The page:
21 May 2022
31 May 2022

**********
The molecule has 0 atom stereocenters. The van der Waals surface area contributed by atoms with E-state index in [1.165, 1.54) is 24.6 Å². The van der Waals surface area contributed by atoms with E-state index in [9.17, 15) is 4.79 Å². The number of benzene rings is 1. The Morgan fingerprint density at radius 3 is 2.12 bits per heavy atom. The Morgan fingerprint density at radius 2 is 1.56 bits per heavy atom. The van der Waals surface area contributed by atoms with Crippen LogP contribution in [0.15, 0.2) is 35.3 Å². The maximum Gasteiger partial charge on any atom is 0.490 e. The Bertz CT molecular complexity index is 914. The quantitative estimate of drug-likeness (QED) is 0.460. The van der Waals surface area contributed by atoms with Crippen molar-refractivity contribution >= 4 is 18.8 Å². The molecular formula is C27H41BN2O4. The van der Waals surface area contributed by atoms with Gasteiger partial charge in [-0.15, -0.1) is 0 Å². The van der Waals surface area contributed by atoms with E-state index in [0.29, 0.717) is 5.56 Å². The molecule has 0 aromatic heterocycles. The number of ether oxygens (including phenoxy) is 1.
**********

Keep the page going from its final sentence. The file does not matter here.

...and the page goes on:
A third of all ischemic strokes are discovered to have atrial fibrillation, and this number rises even higher following post-stroke surveillance. Stroke registries demonstrate that atrial fibrillation is responsible for most of these strokes, typically deadly or debilitating. Therefore, most strokes may be avoided if screening or case finding for atrial fibrillation were used to identify patients at risk of stroke and treat all atrial fibrillation patients with well-controlled vitamin K antagonists or anticoagulants. There is a rise in prevalence gradually with time; however, there is a lack of data on how it affects stroke outcomes in the general population. Therefore, patients with a first-time ischemic stroke were studied for their prevalence of AF and the prognosis. The data comes from a population register. al-Hindia general hospital, a routine ECG revealed the presence of AF at stroke onset and during the acute phase in 24.6 percent of individuals with ischemic stroke. Patients with AF are distinct from individuals who do not have arrhythmia. Women above the age of 80 were more likely to have coronary heart disease than men. IF PRESENT, the AF was related to high 29-day and 1-year case-fatality rates (32.5 percent; 95 percent CI, 29.3 to 35.6). It is estimated that 95 percent CI is between 46.2% and 52.8%, with a greater probability of the recurrence of stroke in the first year of follow-up (6.6 per cent versus 4.4%; According to P 0.046), and the lowest survival after an average follow-up of 45.2 months (P 0.0001). Our study found that individuals with a first-time ischemic stroke were more likely to have AF, particularly older women. In addition to novel approaches, the total contribution of AF to stroke mortality was significant. Arrhythmias can be prevented if more appropriate treatments are used, particularly in elderly women.